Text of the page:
If you want to grow lean muscle mass as quickly as possible, you’ll need to get your nutrition under control. There’s no denying it: you can’t achieve healthy, long-term muscle building without eating correctly. You might get stronger if you don’t provide your body with the correct raw materials at the right times, but you won’t get any bigger.
We covered how to calculate your goal calorie intake, as well as how to assess your bioenergetics demands (carbohydrate, protein, and fat needs) and discover the best sources of those macronutrients in my previous three posts. In this post, I’ll discuss timing:
- How long it should take you to gain muscle.
- How much muscle you can anticipate gaining.
- How often you should arrange your meals for maximum muscle growth.
Then, to help you put everything we’ve learned about gaining lean muscle into reality, I’ll walk you through a complete performance demands nutritional profile of a fictional athlete.
How Much To Eat
You’ll first need to adjust your calorie intake to accommodate development. You must provide the body with an excess of calories, which will serve as the additional fuel for the body to produce new lean muscle mass tissue. Most average male athletes keep their body weight at roughly 17-19 calories per pound of bodyweight to stimulate new growth. Thus you’ll need to increase your calorie intake.
First, realize that when you expend the same number of calories you eat, your body composition (percent body fat vs. percent lean muscle) remains constant. A pound of muscle, on the other hand, equals 3500 calories. To grow muscle safely and effectively, you must increase your overall calorie consumption by at least 3500 calories each week. That adds up to around 500 calories each day on top of your total calorie needs, which you calculated from my prior postings.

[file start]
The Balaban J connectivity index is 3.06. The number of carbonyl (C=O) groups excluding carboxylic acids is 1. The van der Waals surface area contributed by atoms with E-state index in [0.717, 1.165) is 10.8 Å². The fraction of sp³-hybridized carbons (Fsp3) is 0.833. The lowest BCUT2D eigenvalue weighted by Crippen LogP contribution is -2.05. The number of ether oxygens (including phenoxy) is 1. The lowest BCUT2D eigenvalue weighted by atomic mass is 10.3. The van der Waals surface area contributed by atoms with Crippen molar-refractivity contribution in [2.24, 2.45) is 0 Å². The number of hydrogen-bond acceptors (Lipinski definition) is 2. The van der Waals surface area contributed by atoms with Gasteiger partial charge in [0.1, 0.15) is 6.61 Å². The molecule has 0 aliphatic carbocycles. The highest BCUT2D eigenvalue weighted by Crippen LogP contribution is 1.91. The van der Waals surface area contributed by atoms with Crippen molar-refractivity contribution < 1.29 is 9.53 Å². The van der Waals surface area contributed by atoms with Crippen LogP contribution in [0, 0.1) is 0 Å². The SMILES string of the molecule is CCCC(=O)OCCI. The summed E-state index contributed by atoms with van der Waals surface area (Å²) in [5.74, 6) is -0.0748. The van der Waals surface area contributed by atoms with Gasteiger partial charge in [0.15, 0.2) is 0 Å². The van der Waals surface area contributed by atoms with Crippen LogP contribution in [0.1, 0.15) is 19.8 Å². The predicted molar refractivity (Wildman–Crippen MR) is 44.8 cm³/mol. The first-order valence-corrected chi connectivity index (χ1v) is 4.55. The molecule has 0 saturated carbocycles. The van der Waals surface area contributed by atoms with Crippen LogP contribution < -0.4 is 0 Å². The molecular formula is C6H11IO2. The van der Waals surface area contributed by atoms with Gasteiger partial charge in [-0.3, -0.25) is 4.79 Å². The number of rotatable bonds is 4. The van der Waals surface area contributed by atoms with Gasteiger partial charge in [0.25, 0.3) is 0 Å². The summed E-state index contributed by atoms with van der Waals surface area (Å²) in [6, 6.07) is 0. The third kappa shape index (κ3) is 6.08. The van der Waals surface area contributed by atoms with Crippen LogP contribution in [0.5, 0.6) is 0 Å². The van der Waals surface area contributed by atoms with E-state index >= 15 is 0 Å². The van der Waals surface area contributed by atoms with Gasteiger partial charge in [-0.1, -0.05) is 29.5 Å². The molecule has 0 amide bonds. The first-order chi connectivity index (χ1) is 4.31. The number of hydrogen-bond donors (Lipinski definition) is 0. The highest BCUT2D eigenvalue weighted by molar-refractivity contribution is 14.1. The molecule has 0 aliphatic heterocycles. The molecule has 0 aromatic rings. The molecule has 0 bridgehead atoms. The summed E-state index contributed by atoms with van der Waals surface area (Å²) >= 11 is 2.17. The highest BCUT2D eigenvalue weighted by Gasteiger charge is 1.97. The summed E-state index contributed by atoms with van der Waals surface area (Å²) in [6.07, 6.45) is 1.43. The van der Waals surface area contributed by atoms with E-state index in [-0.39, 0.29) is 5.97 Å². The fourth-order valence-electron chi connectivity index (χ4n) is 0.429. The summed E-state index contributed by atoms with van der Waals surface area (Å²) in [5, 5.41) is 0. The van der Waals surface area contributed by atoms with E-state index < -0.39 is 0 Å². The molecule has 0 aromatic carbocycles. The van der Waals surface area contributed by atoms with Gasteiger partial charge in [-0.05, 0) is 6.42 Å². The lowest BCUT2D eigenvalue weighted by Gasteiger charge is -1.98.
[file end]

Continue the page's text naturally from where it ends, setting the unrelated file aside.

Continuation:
As much as you may despise it, calorie counting is necessary to achieve your goals. This kind of muscle-building assures that you gain lean muscle while minimizing fat formation in a way that your body can handle. Every 6-7 days, you’ll gain around a pound of muscle. If you gain weight at a rate of more than two pounds per week, you risk gaining more body fat than lean muscle, which is the opposite of what an athlete wants.
It’s critical to realize that when you follow a muscle-building diet, you will gain fat—this is natural. A one-to-two-pound-per-week weight growth objective should consist of 75% muscle and 25% fat. How do you know you’re hitting your mark? Analyze your body composition regularly.
Measuring Muscle Gain
It’s essential to recognize that just because the scale says you gained weight does not mean you gained muscle weight. A good rule of thumb is to have your body fat percentage measured every 4-6 weeks, in addition to body-girth measurements (e.g., chest, arms, waist, etc.). By adopting this practice, you will know if the experienced weight gain increases lean muscle or adipose tissue (fat).
Let me give you some guidance when it comes to body fat tests. Fat tests differ significantly, and some claim to be superior to others. Don’t get caught up in debating which test is superior to the others. Instead, ensure that the test you use is the same throughout your performance nutrition program. Additionally, have your body fat test administered by the same practitioner each time. The reliability of the body-fat test can be harmed by a variety of test types and testers, resulting in inaccurate measurements.
Finally, your muscle gain program should occur during the off-season to avoid sacrificing performance. Schedule it, so you reach your desired weight 6-8 weeks before the start of the season. This calendar allows your body to acclimate to its new weight and composition before you begin competing.
When to Eat
Now that you know how much food to eat and what sorts of meals are the most significant, let’s speak about timing. When it comes to how often you should eat, you’ll discover that eating every 3-4 hours works best because you’ll consume many more calories. If you only eat three times a day and stick to a calorie intake of 3500 to 4000 calories, it will be incredibly tough to stick to, and you will feel bloated and sluggish after each meal.